DENVER — Lack of access to healthy foods can lead to bigger health disparities. That can then continue a cycle of inequities in our communities.
Food deserts are an issue Darrin Duber-Smith said people have known about for at least two decades. He's a senior lecturer of business at the Metropolitan State University of Denver who said food deserts all come down to money.
"The food deserts are sort of these areas where for-profit businesses don’t feel there’s enough economic opportunity to invest and that’s all it is," Duber-Smith said.
Denver's Human Services Index maps out food deserts across the city. The darker the color signifies a higher percentage of the population that do not live within a 10-minute walk to the grocery store.
According to the U.S. Department of Agriculture, an area is considered a food desert if at least 500 people or more than 33% of the population live more than a mile away from a supermarket or large grocery store. Without a vehicle to get there, that mile could translate into a 15-20 minute walk.
"It’s not that people don’t have access to groceries -- they don’t have access to affordable groceries with fresh, nutritious food," Duber-Smith said.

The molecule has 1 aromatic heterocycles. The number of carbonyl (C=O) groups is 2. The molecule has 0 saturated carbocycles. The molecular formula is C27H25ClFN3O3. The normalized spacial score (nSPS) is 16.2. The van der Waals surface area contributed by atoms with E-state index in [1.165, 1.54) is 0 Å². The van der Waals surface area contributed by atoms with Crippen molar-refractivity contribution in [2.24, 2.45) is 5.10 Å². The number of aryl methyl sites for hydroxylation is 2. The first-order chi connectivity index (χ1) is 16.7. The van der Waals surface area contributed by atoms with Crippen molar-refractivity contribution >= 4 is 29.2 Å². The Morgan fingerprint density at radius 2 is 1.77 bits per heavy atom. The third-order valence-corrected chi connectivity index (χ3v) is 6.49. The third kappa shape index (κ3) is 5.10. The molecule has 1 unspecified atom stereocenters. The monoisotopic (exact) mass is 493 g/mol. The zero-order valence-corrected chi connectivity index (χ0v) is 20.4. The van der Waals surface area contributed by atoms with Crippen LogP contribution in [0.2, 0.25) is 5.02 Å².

There are areas where a large grocery store may be more than a mile away, but smaller convenience stores offer more accessible food options.
Duber-Smith said a possible solution would be for federal and state governments to step in and subsidize grocery stores that would not otherwise open a location in an area they do not deem profitable.
"Government does tend to influence markets," Duber-Smith said. "In the same way that car companies get tax credits to produce green vehicles, King Soopers, Safeway and these businesses could be subsidized by the state and federal government to produce essentially money losing grocery stores in these food deserts."
Last month a publicly funded grocery store opened in Denver's Sun Valley neighborhood, which was once considered a food desert. It was a partnership between the Denver Housing Authority and the City of Denver.
While subsidizing grocery stores in food deserts could be a solution, it would ultimately fall into the hands of taxpayers.
In a statement to 9NEWS, the Denver Department of Public Health & Environment said they "partners with and provides funds to more than 80 community partners and schools to support community-driven projects that reduce food insecurity across the city."
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